Like most marketers (myself included), I’d guess that you’ve invested significant time and money in social media over the last few years, in search of “social media success.” But what is social media success? Lots of retweets? A legion of followers? A viral dance video? It was with this challenge in mind that I quickly favorited a tweet from one of my favorite marketing follows, DJ Waldow, that pointed to a presentation created by a social media expert named Mackenzie (Mack) Fogelson, Founder and CEO of Mack Web. The presentation, startlingly titled, “Why Follower Count is Bullshit,” pulled me right in. In it, Mack details her journey on social media and what she’s learned about measuring the impact of the resource investment on the different platforms.
I was inspired to learn more:
I enjoyed it so much that I reached out to Mack directly. It turns out this presentation had taken on a life of its own, having been viewed nearly 20,000 times as of this posting. It’s clear that this is something many marketers are dealing with, and I was thrilled when she agreed to share the presentation, along with her stories and experiences behind it, with our audience (you!) in a webinar format.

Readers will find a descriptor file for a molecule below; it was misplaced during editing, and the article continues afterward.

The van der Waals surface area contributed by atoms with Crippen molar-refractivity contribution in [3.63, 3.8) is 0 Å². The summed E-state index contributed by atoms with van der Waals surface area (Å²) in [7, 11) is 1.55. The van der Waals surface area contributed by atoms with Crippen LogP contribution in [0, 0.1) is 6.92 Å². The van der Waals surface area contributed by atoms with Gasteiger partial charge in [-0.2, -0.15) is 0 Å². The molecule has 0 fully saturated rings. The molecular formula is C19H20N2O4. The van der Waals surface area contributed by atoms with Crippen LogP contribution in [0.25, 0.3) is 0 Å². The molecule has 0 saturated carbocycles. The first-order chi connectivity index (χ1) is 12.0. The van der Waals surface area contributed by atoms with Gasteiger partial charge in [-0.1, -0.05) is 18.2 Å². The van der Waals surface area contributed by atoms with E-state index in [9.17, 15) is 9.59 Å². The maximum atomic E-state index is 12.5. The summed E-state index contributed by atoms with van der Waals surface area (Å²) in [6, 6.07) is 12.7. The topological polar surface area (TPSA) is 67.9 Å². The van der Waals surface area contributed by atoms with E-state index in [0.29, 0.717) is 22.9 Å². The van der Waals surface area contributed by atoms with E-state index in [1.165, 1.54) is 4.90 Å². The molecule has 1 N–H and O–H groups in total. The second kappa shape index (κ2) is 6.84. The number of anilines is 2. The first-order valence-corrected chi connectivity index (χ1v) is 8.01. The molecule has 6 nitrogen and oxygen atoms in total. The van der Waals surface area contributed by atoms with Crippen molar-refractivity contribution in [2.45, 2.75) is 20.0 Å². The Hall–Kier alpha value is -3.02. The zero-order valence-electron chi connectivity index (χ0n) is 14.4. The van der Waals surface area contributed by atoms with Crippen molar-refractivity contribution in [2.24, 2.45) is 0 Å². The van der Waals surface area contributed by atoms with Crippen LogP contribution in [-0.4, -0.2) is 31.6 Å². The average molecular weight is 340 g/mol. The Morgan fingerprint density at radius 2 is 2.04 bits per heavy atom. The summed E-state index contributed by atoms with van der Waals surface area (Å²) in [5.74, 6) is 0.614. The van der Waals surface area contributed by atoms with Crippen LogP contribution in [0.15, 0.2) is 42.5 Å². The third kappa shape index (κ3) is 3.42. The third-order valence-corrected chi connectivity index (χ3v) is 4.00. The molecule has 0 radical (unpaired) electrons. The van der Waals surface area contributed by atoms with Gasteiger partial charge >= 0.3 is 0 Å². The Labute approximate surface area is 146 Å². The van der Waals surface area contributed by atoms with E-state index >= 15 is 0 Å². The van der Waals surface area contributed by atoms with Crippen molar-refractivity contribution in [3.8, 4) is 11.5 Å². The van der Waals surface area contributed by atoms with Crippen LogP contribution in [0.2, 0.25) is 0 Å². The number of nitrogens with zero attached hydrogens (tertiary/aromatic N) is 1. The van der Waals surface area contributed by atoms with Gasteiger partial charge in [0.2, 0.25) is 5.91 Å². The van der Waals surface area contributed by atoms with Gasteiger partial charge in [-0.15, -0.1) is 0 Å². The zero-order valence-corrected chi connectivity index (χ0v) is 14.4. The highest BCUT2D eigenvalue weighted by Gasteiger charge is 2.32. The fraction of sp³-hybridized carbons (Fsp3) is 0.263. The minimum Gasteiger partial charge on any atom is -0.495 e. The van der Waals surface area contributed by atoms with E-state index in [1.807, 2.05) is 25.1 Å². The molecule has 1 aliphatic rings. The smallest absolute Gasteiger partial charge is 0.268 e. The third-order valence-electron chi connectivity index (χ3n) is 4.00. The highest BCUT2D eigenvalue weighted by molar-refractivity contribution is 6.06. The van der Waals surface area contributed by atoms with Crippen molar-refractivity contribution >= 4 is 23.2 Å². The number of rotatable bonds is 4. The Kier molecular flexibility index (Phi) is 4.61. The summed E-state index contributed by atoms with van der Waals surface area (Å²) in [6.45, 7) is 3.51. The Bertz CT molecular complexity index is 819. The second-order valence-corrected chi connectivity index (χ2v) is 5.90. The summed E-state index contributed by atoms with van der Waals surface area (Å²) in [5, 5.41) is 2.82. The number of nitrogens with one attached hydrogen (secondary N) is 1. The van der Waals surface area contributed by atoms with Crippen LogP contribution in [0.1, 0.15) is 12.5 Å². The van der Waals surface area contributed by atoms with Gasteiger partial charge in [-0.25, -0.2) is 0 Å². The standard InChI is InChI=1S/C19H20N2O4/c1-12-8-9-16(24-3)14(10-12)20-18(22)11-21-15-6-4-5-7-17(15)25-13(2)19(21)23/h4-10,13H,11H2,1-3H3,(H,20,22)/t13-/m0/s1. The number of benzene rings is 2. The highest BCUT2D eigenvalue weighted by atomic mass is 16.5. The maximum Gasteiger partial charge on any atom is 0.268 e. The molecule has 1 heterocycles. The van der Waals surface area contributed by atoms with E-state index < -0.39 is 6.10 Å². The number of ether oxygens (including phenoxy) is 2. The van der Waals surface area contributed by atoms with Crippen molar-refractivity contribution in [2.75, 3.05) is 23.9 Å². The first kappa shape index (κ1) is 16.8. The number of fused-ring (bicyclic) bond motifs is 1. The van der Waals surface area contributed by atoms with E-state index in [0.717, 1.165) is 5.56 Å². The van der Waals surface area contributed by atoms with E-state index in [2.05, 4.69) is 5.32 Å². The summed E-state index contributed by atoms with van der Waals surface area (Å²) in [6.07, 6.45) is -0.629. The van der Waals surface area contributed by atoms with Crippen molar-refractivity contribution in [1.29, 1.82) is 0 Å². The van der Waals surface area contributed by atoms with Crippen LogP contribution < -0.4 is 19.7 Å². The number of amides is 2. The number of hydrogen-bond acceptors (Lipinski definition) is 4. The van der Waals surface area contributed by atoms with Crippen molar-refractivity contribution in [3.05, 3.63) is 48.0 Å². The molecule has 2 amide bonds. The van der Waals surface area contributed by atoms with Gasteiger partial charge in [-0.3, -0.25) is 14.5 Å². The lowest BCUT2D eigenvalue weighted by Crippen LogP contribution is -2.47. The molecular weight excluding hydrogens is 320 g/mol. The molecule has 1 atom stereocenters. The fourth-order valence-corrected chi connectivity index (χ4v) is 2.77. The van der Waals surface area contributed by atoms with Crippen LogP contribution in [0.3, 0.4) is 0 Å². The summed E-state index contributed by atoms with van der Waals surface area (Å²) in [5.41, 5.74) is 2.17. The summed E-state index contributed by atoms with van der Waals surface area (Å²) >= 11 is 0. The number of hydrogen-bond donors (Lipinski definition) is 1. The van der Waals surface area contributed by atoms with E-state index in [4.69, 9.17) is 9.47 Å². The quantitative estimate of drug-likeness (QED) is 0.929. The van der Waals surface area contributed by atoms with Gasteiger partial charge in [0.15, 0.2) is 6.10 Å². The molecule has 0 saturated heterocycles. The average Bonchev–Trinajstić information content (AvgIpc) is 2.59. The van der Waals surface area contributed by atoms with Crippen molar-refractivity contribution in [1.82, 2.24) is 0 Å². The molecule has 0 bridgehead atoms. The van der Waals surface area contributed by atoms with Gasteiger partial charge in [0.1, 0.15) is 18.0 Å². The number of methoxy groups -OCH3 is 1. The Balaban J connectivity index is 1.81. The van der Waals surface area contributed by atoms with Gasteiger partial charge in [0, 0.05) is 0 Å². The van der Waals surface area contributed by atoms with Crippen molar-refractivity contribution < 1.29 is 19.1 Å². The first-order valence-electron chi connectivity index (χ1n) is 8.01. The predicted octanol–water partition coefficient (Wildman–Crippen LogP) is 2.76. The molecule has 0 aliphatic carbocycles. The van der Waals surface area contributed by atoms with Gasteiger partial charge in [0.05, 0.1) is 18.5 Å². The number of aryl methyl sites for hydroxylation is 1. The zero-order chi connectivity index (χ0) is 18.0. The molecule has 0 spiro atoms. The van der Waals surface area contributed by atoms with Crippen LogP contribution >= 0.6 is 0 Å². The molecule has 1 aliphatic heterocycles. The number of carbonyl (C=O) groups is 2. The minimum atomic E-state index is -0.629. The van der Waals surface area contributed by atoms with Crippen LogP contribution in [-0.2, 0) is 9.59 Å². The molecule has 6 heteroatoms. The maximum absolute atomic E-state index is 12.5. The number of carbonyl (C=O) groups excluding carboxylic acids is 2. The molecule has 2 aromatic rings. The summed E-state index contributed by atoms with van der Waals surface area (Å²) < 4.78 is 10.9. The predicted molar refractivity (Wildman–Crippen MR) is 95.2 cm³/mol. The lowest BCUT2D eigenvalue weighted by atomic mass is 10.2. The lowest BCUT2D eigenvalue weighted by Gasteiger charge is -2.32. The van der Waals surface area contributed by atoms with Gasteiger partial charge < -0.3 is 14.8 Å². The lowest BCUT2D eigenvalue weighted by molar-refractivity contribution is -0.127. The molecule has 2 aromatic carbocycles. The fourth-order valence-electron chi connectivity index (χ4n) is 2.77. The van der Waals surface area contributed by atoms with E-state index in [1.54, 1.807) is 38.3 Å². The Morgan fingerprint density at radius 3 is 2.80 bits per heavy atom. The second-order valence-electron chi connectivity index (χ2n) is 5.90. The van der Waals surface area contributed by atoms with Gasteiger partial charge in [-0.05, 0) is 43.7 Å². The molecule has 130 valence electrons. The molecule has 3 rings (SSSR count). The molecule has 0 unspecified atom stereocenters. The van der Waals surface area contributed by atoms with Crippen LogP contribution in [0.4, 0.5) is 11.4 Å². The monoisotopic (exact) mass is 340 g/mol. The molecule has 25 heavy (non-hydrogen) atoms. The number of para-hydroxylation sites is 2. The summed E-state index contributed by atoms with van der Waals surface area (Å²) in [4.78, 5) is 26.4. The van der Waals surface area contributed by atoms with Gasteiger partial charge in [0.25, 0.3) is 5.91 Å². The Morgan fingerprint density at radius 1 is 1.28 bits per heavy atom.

How to take part:
So join us! We’ve put an hour on the calendar on July 24th at 11am PT/2pm ET for Mack to walk us through her story and to take questions. If proving the value of social to your team is something you’re interested in, you won’t want to miss it!
It was my pleasure last week to deliver a webinar on our new Pinterest Trends product with our Head of Customer Success, Tom Logan. We received a great deal of questions, many of which we answered on the call, but others that we weren’t able to get to. Below you’ll find a full response to the questions that followed the presentation. Thanks again to those who attended, and if you didn’t, it isn’t too late!
Q: What is the male/female breakdown of users on Pinterest?
A: 86% Women, 14% Men logging in on a monthly basis.
Q: Do you have info on the average number of followers for the average american Pinterest user?
A: A recent study showed that the average user had 67 followers.
Q: Do you know what percentage of Pinterest users utilize the app?